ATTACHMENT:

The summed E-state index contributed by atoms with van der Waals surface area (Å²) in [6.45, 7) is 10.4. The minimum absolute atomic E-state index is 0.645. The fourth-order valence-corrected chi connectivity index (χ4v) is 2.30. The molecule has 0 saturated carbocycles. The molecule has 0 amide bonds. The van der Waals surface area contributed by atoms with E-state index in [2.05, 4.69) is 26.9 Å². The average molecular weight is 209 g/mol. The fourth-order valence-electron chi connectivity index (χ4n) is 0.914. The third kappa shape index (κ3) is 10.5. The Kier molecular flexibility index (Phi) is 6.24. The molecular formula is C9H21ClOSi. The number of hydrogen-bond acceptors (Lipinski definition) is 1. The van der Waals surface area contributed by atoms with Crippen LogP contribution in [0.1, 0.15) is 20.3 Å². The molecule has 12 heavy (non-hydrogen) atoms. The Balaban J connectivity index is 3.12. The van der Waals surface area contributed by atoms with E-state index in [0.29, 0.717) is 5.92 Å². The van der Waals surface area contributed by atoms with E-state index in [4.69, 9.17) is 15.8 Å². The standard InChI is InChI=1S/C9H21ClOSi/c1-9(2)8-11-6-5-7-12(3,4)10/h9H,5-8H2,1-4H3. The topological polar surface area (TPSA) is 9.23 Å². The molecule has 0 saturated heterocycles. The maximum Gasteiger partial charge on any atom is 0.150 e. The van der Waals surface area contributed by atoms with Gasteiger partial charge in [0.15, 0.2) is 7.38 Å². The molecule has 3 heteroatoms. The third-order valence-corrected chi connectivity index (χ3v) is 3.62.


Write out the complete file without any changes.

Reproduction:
The summed E-state index contributed by atoms with van der Waals surface area (Å²) in [6.45, 7) is 10.4. The minimum absolute atomic E-state index is 0.645. The fourth-order valence-corrected chi connectivity index (χ4v) is 2.30. The molecule has 0 saturated carbocycles. The molecule has 0 amide bonds. The van der Waals surface area contributed by atoms with E-state index in [2.05, 4.69) is 26.9 Å². The average molecular weight is 209 g/mol. The fourth-order valence-electron chi connectivity index (χ4n) is 0.914. The third kappa shape index (κ3) is 10.5. The Kier molecular flexibility index (Phi) is 6.24. The molecular formula is C9H21ClOSi. The number of hydrogen-bond acceptors (Lipinski definition) is 1. The van der Waals surface area contributed by atoms with Crippen LogP contribution in [0.1, 0.15) is 20.3 Å². The molecule has 12 heavy (non-hydrogen) atoms. The Balaban J connectivity index is 3.12. The van der Waals surface area contributed by atoms with E-state index in [0.29, 0.717) is 5.92 Å². The van der Waals surface area contributed by atoms with E-state index in [4.69, 9.17) is 15.8 Å². The standard InChI is InChI=1S/C9H21ClOSi/c1-9(2)8-11-6-5-7-12(3,4)10/h9H,5-8H2,1-4H3. The topological polar surface area (TPSA) is 9.23 Å². The molecule has 0 saturated heterocycles. The maximum Gasteiger partial charge on any atom is 0.150 e. The van der Waals surface area contributed by atoms with Gasteiger partial charge in [0.15, 0.2) is 7.38 Å². The molecule has 3 heteroatoms. The third-order valence-corrected chi connectivity index (χ3v) is 3.62.